- Piracy is not a major problem in the United States, but it is in Japan and a number of other countries around the world. Because it is possible to make high quality copies of programs and manuals for a few dollars apiece, software piracy can be highly lucrative. Rampant duplication of programs makes it much more difficult for software companies to make a profit.
Despite multi-billion-dollar estimates of economic losses published periodically by industry associations, the researchers have found that executives in U.S. software companies generally admit that piracy is not hurting their business. Japanese software vendors, on the other hand, list it as their greatest concern.
Part of this difference is due to the fact that the U.S. government has established more effective methods to protect authors¹ intellectual property rights. In Japan, the government is one of the major duplicators of software, because departments are given a budget for purchasing hardware but not software, the researchers discovered.
But the reasons for piracy in Japan go far deeper, the researchers have concluded. Because software is largely intangible, the Japanese do not consider it to be real in the same way as a computer or television or automobile. That is one reason why the Japanese government’s efforts to stop computer companies from including software with their computers has been ineffective and many Japanese see nothing wrong with copying it freely.
- In the United States, software authorship carries high prestige. Not only do programmers tend to be highly paid, software entrepreneurs like Microsoft founder Bill Gates are folk heroes. Consequently, many of the brightest students go into the field.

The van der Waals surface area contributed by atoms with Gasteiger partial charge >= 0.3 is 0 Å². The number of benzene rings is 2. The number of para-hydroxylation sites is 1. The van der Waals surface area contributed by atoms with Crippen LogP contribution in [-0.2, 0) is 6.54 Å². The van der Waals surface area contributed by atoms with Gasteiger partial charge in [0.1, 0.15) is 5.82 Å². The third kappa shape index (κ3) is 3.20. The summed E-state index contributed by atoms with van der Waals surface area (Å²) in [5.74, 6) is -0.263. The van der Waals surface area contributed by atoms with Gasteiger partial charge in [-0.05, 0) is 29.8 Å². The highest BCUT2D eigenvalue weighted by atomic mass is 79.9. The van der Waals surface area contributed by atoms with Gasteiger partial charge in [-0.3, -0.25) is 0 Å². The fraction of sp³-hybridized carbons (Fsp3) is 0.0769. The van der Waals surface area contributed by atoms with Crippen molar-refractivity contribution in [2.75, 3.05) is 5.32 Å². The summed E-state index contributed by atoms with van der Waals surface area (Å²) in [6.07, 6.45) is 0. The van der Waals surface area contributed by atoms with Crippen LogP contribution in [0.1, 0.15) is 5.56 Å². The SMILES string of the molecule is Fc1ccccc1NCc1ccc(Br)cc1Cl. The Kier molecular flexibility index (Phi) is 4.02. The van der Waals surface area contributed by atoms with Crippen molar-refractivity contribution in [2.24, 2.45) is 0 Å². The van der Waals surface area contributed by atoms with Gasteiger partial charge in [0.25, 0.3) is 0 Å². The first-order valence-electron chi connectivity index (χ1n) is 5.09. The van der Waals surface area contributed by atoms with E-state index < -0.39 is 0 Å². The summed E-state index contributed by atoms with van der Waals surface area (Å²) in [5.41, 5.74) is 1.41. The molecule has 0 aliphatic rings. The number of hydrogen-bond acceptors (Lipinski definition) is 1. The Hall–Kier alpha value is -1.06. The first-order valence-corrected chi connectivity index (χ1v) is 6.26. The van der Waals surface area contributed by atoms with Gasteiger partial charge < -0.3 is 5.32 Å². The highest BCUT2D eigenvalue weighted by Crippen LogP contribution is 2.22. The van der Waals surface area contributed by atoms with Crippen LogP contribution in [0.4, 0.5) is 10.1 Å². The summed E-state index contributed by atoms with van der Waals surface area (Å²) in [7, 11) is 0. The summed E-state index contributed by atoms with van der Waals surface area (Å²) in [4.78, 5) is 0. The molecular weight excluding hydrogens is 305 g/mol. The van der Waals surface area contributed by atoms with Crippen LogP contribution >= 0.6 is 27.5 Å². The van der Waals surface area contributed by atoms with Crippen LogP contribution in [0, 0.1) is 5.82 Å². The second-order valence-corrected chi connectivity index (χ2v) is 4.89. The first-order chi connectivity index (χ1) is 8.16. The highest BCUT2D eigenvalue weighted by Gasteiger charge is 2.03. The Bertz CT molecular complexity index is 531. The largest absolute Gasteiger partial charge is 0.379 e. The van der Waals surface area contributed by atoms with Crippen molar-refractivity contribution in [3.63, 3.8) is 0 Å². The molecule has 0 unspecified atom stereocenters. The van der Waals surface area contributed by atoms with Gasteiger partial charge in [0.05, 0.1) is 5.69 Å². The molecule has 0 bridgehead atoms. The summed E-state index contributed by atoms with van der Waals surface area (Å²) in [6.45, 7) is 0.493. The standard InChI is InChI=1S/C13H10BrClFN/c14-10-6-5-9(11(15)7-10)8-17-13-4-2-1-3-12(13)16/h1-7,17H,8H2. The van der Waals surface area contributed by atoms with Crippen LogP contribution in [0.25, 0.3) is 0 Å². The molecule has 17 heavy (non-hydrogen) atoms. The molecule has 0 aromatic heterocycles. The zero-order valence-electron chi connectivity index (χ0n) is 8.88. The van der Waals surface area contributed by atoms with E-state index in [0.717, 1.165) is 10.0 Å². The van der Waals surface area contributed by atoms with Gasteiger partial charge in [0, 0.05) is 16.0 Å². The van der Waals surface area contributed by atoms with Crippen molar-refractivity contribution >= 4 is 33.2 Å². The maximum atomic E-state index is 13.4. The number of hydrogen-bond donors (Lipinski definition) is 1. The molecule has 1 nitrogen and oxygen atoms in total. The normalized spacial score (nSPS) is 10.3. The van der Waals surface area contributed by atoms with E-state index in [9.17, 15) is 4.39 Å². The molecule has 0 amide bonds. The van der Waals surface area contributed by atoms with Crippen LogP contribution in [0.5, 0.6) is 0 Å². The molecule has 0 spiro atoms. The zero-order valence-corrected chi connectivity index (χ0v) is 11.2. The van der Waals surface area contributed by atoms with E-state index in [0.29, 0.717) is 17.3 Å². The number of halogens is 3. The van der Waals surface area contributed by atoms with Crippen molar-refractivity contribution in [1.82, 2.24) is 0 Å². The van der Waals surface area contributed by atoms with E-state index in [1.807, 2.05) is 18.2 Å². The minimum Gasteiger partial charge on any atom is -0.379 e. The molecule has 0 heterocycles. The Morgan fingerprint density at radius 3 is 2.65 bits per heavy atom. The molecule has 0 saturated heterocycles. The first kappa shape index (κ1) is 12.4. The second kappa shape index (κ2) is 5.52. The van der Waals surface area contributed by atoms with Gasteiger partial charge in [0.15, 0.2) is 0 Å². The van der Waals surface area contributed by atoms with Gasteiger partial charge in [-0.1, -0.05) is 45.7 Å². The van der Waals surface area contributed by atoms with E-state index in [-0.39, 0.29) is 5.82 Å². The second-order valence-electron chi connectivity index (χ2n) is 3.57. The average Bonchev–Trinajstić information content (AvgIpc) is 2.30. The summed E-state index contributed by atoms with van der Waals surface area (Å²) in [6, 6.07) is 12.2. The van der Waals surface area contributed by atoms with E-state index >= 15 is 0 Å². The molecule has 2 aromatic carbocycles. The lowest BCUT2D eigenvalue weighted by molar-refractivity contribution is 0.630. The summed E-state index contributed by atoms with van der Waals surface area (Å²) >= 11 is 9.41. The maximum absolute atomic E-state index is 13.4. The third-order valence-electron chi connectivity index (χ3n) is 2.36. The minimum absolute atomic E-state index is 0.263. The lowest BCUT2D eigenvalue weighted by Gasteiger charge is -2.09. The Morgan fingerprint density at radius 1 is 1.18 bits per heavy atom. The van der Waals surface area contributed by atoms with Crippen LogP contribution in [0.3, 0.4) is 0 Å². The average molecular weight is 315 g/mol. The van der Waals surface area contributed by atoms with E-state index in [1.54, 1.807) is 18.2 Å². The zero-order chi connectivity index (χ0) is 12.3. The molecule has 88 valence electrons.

In Japan, by contrast, software programming is considered a relatively low-status job, even though companies have increased the pay for such positions in recent years. According to the researchers, the fact that Japanese consider software to be insubstantial reflects negatively on the status of its authors.
- Entrepreneurship is looked on far more favorably in the United States than in Japan and a number of other countries, where being a part of a big company is considered more prestigious. Such risk taking is more highly valued in the United States in part because there is a greater social acceptance of failure. A person who has tried to start up two businesses, both of which have failed, can get backing to try a third time in this country, but not in many others.
- Americans are more willing to make trade-offs between quality and time to market. In many other countries it is not suitable to put out a product before it is as good as you can make it. But in the fast-moving software industry, where the lifetime of given product may be only a year or two, getting products quickly to market is critical. By contrast, after a piece of software is written in Japan, the period for testing and quality assurance is typically one year. By that time the product is likely to be completely out of date.
- The positive attitude toward youth in America is yet another contributing factor, the researchers say. The U.S. university system provides up-to-date technical training for its students. When they graduate and move into industry, they are generally appreciated and given positions of considerable responsibility early in their careers. They see that the latest technical developments are incorporated into their companies¹ products. In tenure-based corporate hierarchies, like those that predominate in Japan, all the major decisions are made by senior members of the firm. As a result, new developments are incorporated more slowly, the researchers argue.